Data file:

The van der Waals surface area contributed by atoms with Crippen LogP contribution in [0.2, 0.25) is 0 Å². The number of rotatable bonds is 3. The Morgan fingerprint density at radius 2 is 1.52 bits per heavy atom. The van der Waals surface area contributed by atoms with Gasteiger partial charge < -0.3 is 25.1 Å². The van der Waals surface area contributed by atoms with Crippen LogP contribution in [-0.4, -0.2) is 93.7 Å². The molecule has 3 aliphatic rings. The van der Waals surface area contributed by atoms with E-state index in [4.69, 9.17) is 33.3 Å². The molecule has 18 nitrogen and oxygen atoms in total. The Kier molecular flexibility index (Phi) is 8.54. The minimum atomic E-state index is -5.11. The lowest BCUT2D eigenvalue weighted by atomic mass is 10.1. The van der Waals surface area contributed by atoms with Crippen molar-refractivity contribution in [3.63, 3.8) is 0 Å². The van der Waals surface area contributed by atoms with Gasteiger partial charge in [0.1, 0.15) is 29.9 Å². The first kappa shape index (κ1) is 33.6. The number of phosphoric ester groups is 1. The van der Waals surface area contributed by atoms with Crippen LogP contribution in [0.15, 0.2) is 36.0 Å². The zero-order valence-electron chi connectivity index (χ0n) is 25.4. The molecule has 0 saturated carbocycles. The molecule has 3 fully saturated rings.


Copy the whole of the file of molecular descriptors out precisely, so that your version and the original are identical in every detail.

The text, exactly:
The van der Waals surface area contributed by atoms with Crippen LogP contribution in [0.2, 0.25) is 0 Å². The number of rotatable bonds is 3. The Morgan fingerprint density at radius 2 is 1.52 bits per heavy atom. The van der Waals surface area contributed by atoms with Gasteiger partial charge < -0.3 is 25.1 Å². The van der Waals surface area contributed by atoms with Crippen LogP contribution in [-0.4, -0.2) is 93.7 Å². The molecule has 3 aliphatic rings. The van der Waals surface area contributed by atoms with E-state index in [4.69, 9.17) is 33.3 Å². The molecule has 18 nitrogen and oxygen atoms in total. The Kier molecular flexibility index (Phi) is 8.54. The minimum atomic E-state index is -5.11. The lowest BCUT2D eigenvalue weighted by atomic mass is 10.1. The van der Waals surface area contributed by atoms with Crippen molar-refractivity contribution in [3.63, 3.8) is 0 Å². The van der Waals surface area contributed by atoms with Gasteiger partial charge in [0.1, 0.15) is 29.9 Å². The first kappa shape index (κ1) is 33.6. The number of phosphoric ester groups is 1. The van der Waals surface area contributed by atoms with Crippen LogP contribution in [0.15, 0.2) is 36.0 Å². The zero-order valence-electron chi connectivity index (χ0n) is 25.4. The molecule has 0 saturated carbocycles. The molecule has 3 fully saturated rings.